This point goes hand in hand with the above point in a lot of cases. The rehab is training. Rehab brings with it its own unique struggles, but just being in the environment can help with the mental challenges. It is something I’ve done well at times and very poorly at others. I dislocated my shoulder once. For about 4 days, I couldn’t extend my shoulder without it dislocating. But I still trained lower body. I didn’t need my shoulder for that. I squatted on the smith machine with only my left hand on the bar, used the leg press and other machine based work. It let me keep a training effect. My most recent issue and perhaps biggest has been femoroacetabular impingement (FAI). It had me very mentally defeated. I had dealt with it for a long time and it got to me. I had a lot of back pain (SI joint) that went with it and any time I tried to get back to training it would flare up. I should have at least continued training upper body and doing the machine based lower body work that I could do.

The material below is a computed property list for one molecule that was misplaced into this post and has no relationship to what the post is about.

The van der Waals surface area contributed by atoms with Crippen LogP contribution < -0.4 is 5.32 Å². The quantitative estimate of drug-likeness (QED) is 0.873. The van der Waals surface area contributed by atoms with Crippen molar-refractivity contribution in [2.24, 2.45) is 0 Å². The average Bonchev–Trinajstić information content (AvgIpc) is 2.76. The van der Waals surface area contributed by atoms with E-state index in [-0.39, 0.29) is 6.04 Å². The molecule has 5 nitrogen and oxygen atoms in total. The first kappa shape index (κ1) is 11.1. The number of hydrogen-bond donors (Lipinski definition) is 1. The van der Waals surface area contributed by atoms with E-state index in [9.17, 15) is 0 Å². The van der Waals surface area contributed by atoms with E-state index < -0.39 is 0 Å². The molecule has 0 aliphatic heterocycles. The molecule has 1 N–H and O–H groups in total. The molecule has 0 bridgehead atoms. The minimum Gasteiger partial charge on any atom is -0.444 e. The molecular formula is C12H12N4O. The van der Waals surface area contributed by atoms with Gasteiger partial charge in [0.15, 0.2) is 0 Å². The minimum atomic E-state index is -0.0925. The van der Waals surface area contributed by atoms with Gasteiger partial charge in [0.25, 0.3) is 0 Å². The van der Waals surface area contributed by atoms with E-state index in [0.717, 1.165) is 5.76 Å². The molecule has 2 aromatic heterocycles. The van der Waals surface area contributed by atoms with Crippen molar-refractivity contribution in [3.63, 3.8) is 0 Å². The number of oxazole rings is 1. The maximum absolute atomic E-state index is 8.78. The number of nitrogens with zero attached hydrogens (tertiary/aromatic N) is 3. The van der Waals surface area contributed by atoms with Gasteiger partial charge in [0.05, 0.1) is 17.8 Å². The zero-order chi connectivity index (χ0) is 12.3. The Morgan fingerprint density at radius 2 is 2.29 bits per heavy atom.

7. DO IT NOW
Like I said, doing nothing is not the answer. Don’t wait! Find a qualified therapist sooner rather than later. Some people think FAI is something that can be managed. Depending on severity I probably would agree with that. I had pain for about 5 years before I sought a professional’s opinion. At that point, I had a labrum that had been crushed so many times it began to calcify. I couldn’t play on the floor with my daughter, train, or do other enjoyable activities. I went to see a doctor, had surgery, and am finally getting back to training. I have now consistently trained for longer than I have for the last 5 years. Finally seeing a doctor was the best thing I’ve ever done. I wish I had done it sooner.